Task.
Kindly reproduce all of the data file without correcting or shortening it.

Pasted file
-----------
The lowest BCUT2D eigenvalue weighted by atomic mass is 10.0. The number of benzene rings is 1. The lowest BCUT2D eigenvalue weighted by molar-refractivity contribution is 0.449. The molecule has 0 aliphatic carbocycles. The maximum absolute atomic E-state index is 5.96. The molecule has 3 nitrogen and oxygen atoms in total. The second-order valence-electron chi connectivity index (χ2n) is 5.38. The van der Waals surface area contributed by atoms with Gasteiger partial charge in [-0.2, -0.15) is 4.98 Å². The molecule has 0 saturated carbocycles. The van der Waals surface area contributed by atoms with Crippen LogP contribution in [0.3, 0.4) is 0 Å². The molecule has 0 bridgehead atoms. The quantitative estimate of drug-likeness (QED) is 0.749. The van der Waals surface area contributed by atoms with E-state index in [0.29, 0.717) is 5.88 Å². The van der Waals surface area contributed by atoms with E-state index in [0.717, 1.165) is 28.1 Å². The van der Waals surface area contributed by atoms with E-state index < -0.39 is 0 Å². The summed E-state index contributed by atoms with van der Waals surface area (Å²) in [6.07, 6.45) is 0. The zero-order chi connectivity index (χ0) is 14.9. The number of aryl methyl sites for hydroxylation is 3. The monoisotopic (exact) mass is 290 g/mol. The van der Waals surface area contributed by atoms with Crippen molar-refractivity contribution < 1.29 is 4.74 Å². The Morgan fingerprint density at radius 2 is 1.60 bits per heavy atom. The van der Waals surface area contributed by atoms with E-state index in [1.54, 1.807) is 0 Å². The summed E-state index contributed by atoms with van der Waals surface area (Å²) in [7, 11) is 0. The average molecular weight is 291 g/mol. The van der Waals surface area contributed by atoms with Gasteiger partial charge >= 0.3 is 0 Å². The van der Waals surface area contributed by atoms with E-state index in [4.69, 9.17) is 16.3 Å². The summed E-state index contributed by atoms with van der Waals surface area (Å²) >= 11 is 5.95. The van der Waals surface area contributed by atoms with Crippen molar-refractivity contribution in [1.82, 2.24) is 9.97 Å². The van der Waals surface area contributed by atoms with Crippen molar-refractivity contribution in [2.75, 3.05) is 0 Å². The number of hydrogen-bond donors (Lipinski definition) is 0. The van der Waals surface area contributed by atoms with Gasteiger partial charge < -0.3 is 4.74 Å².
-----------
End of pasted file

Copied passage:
The lowest BCUT2D eigenvalue weighted by atomic mass is 10.0. The number of benzene rings is 1. The lowest BCUT2D eigenvalue weighted by molar-refractivity contribution is 0.449. The molecule has 0 aliphatic carbocycles. The maximum absolute atomic E-state index is 5.96. The molecule has 3 nitrogen and oxygen atoms in total. The second-order valence-electron chi connectivity index (χ2n) is 5.38. The van der Waals surface area contributed by atoms with Gasteiger partial charge in [-0.2, -0.15) is 4.98 Å². The molecule has 0 saturated carbocycles. The van der Waals surface area contributed by atoms with Crippen LogP contribution in [0.3, 0.4) is 0 Å². The molecule has 0 bridgehead atoms. The quantitative estimate of drug-likeness (QED) is 0.749. The van der Waals surface area contributed by atoms with E-state index in [0.29, 0.717) is 5.88 Å². The van der Waals surface area contributed by atoms with E-state index in [0.717, 1.165) is 28.1 Å². The van der Waals surface area contributed by atoms with E-state index < -0.39 is 0 Å². The summed E-state index contributed by atoms with van der Waals surface area (Å²) in [6.07, 6.45) is 0. The zero-order chi connectivity index (χ0) is 14.9. The number of aryl methyl sites for hydroxylation is 3. The monoisotopic (exact) mass is 290 g/mol. The van der Waals surface area contributed by atoms with Crippen molar-refractivity contribution < 1.29 is 4.74 Å². The Morgan fingerprint density at radius 2 is 1.60 bits per heavy atom. The van der Waals surface area contributed by atoms with E-state index in [1.54, 1.807) is 0 Å². The summed E-state index contributed by atoms with van der Waals surface area (Å²) in [7, 11) is 0. The average molecular weight is 291 g/mol. The van der Waals surface area contributed by atoms with Gasteiger partial charge >= 0.3 is 0 Å². The van der Waals surface area contributed by atoms with E-state index in [4.69, 9.17) is 16.3 Å². The summed E-state index contributed by atoms with van der Waals surface area (Å²) >= 11 is 5.95. The van der Waals surface area contributed by atoms with Crippen molar-refractivity contribution in [1.82, 2.24) is 9.97 Å². The van der Waals surface area contributed by atoms with Crippen molar-refractivity contribution in [2.75, 3.05) is 0 Å². The number of hydrogen-bond donors (Lipinski definition) is 0. The van der Waals surface area contributed by atoms with Gasteiger partial charge < -0.3 is 4.74 Å².